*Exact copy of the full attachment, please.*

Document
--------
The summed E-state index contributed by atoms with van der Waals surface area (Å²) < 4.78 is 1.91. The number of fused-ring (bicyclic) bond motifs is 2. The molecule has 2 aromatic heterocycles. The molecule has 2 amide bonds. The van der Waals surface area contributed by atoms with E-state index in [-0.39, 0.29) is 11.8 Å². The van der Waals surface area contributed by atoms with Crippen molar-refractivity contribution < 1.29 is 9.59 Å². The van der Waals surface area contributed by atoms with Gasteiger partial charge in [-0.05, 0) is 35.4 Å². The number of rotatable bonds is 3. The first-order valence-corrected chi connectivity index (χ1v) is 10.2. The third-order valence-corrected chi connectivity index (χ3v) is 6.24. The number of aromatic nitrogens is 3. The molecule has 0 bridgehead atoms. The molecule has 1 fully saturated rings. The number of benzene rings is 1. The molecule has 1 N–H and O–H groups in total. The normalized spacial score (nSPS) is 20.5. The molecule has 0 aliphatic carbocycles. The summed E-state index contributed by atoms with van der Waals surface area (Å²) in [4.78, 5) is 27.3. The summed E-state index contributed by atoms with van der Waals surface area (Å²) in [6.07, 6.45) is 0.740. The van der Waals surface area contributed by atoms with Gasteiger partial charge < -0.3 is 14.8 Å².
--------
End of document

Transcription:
The summed E-state index contributed by atoms with van der Waals surface area (Å²) < 4.78 is 1.91. The number of fused-ring (bicyclic) bond motifs is 2. The molecule has 2 aromatic heterocycles. The molecule has 2 amide bonds. The van der Waals surface area contributed by atoms with E-state index in [-0.39, 0.29) is 11.8 Å². The van der Waals surface area contributed by atoms with Crippen molar-refractivity contribution < 1.29 is 9.59 Å². The van der Waals surface area contributed by atoms with Gasteiger partial charge in [-0.05, 0) is 35.4 Å². The number of rotatable bonds is 3. The first-order valence-corrected chi connectivity index (χ1v) is 10.2. The third-order valence-corrected chi connectivity index (χ3v) is 6.24. The number of aromatic nitrogens is 3. The molecule has 0 bridgehead atoms. The molecule has 1 fully saturated rings. The number of benzene rings is 1. The molecule has 1 N–H and O–H groups in total. The normalized spacial score (nSPS) is 20.5. The molecule has 0 aliphatic carbocycles. The summed E-state index contributed by atoms with van der Waals surface area (Å²) in [4.78, 5) is 27.3. The summed E-state index contributed by atoms with van der Waals surface area (Å²) in [6.07, 6.45) is 0.740. The van der Waals surface area contributed by atoms with Gasteiger partial charge < -0.3 is 14.8 Å².